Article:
All 156 Simmons field instructors who were supervising a student in their advanced clinical placement were queried. Eighty-five (54%) field instructors responded to the study, of which 51 had remote field reviews. The majority of the respondents (79%) were located in agencies in the Greater Boston area; others worked in agencies in the North Shore, the South Shore, Southwestern Massachussetts, Cape Cod, Western Massachusetts, Rhode Island, and New Hampshire. The majority of field instructors (67%) had one to nine years of experience supervising MSW students. Most practiced in an outpatient mental health agency (including substance abuse treatment) or in a hospital setting (psychiatric or medical); other fields of practice included geriatrics, child welfare, college counseling, residential treatment, day care and schools, and forensics.

All 26 field liaisons were surveyed by the next fall; 13 (50%) responded to the survey. The two researchers were not included in the sample. All field liaisons were experienced clinical social workers; they had anywhere from two to nine years experience as a liaison. All but three held adjunct appointments. According to the Simmons School of Social Work Field Education Manual (2013), the field liaison “monitors and evaluates the educational process, supports and mentors on their practice and professional development, and provides support to agencies in the form of consultation, mediation, advocacy, problem solving and negotiation.”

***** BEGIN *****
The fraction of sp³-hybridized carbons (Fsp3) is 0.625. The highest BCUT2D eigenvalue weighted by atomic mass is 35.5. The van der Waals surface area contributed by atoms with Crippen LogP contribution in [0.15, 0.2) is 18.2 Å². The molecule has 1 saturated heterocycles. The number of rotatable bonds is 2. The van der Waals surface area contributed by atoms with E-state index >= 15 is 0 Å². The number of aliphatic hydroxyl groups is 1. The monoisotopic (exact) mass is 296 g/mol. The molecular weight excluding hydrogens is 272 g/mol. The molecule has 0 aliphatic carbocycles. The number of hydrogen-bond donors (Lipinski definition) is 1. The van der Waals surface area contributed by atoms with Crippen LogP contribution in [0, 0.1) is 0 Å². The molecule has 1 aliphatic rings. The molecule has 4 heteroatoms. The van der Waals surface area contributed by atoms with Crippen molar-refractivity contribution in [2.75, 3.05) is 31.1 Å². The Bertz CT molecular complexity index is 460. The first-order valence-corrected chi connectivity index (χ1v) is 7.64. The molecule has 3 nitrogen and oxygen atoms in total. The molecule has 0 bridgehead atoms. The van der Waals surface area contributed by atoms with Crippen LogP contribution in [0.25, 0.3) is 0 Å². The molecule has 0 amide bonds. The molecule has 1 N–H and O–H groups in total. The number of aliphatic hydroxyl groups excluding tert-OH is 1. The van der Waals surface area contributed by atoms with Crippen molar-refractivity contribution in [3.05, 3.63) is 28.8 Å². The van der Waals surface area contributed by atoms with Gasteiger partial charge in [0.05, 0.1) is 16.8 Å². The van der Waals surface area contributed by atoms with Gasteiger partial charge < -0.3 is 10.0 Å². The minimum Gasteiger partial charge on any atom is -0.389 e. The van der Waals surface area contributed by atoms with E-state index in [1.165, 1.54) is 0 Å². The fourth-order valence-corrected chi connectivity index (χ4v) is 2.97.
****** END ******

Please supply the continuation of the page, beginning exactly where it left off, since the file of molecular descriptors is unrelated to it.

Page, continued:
A field survey was done in spring 2012 with all 157 students in their clinical concentration. The survey covered a number of topics and included one question about the remote field review. Forty students (25%) answered the remote review question. There is no identifying information about these students.

Data Collection

Data were collected in three anonymous different electronic surveys through Survey Monkey. The survey asked field instructors these questions: First, they were asked,

“From your perspective, what are the objectives of the Year II final semester field review?”

Then they were asked to respond on a Likert scale to these questions:

“How did the remote Year II final semester field review compare to previous in-person field visits that you have had?“ (better, no difference, worse)

“How well did (it) meet your objectives?“ (well, adequately, not well)

“How helpful was (it)?“ (very, somewhat, a little, not)

In addition, respondents were given space to explain their answers.
The field liaisons were also asked,

“From your perspective, what are the objectives of the Year II final semester field review?”

They were also asked to respond on a Likert scale to these questions: